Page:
Nikko Shotgun


Dear Technoid,

I recently acquired a Nikko O/U from my father. It is a Nikko 5000 – I in 2 3/4 12 gauge with the “Golden Eagle” emblem on the receiver. I know that Nikko has since either gone out of business or has simply dropped from the shotgun/firearm business.

If I recall correctly, when it was purchased, it was a very good deal as compared to the other O/U’s on the market at that time.

I recently had screw-in chokes (Briley) installed. The first time that I shot it was on sporting clays and hit about 50%. As a result of the pounding I took on my shoulder, I had a Kickeez pad installed as well.

What can you tell me about this gun, if anything? It handles pretty well and has a nice look to it, but I have never seen another on the ranges. Nor have I seen anything in print regarding this shotgun.

Gary

Dear Gary,

The Nikko is a nice gun. I’ve shot a bunch of Nikko “Golden Eagles” in the ’70s. There was one skeet gun that I used which had a particularly broad rib which took some getting used to. It was broader than even the Browning Broadway. Nikkos were made by Kodensha in Japan. As you remember, Winchester Model 101s were made by a joint venture company called Olin/Kodensha. The Nikkos and the 101s weren’t made side by side on the same assembly line, but they were quite similar, though not identical. The quality of construction is similar. Fjestad’s “Blue Book of Gun Values” has a particularly informative couple of pages on the history of Nikko and the Kodensha plant, but it is has little on the actual Nikko guns themselves.

If you consider your Nikko Golden Eagle to be a Winchester 101 by a different name, you won’t be too far from the truth. I’ve owned a bunch of 101s and always felt that they were the hardest kicking O/U ever made. The Nikkos aren’t far behind. The gold for those Nikko eagles on the side of the receiver may have come from dental fillings jarred loose. I do remember that the 101s were always shooting their ribs loose like the narrow ribbed Belgian Brownings, but that the Nikko’s great broad aircraft rib stayed put. That probably has more to do with rib width than anything else. Browning Broadways don’t shoot their ribs loose very easily, but the narrow ribbed field guns do. Not all the Nikkos had that broad rib.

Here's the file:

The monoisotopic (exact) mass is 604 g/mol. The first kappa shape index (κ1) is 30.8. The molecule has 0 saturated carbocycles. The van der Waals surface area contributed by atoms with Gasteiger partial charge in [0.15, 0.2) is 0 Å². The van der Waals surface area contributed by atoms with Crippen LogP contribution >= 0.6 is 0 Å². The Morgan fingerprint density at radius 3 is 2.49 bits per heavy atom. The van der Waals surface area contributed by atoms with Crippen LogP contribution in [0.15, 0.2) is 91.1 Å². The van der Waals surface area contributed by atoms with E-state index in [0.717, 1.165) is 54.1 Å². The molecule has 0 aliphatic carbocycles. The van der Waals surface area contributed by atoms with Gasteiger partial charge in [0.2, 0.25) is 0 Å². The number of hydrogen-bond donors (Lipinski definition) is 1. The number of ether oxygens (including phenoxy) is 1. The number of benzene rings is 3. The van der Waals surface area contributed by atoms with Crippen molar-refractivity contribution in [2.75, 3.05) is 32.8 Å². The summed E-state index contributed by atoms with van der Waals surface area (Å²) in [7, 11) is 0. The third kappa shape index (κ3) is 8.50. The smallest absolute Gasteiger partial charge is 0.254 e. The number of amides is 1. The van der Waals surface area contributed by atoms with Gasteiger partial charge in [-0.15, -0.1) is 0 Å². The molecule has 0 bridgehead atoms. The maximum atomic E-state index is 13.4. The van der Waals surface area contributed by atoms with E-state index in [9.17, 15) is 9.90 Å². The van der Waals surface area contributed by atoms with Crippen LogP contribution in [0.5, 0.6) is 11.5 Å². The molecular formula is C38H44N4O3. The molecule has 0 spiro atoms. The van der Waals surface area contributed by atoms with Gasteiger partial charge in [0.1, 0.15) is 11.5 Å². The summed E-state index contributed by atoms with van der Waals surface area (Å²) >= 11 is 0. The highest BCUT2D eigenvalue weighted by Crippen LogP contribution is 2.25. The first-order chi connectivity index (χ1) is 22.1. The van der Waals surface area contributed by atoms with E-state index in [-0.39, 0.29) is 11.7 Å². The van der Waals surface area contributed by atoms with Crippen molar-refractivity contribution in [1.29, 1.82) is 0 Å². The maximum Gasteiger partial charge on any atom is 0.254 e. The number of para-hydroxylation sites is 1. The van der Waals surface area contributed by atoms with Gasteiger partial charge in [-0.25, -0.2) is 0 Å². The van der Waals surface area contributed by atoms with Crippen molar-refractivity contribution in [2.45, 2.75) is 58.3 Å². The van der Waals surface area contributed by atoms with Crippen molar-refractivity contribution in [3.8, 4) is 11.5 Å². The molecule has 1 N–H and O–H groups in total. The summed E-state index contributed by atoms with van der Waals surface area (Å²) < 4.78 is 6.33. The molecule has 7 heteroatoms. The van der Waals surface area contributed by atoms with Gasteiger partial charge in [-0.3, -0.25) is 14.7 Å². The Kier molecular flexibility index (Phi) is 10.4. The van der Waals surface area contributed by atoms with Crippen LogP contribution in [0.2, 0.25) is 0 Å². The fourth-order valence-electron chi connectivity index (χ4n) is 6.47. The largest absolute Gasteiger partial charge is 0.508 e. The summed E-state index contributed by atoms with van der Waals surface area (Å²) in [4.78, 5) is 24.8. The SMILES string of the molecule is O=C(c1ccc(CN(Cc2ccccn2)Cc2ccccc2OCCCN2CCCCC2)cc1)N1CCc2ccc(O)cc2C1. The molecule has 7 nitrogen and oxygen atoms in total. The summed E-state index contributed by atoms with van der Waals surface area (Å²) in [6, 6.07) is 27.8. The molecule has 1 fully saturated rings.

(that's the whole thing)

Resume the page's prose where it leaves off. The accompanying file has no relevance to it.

I wish I remembered more about the guns, but it has been 20 years since I’ve fooled with them. Enjoy the gun and experiment with 7/8 oz loads.

Best regards,

Bruce Buck
The Technoid writing for Shotgun Report, LLC
(Often in error. Never in doubt.)

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One Response to Nikko Shotgun

  1. alan8245 says:

    There are 3 models shown in the Nikko 1976 catalog. Nikko Golden Eagle I, Nikko Golden Eagle II and an exclusive top model that I don’t recall the name of. I have a Golden Eagle II and it is a superb piece of craftsmanship. Made in 1975/6, I was fortunate enough to buy one this year that had never been fired, complete with original hard case and keys. It is the 12 gauge 2 3/4″ version and shoots very well indeed. Barrels are 30″ with integral chokes, full and improved and chromed inside. Shoots very well, with really not much recoil. Usually shoot #7 1/2 1 ounce.
    Nikko made the Winchester 101 and probably a bit sneakily built a factory next door to build their own Nikko branded ones, using the same components as the 101, including German trigger mechanism and French walnut – except they used the best wood for their Nikko models and Winchester got second best!

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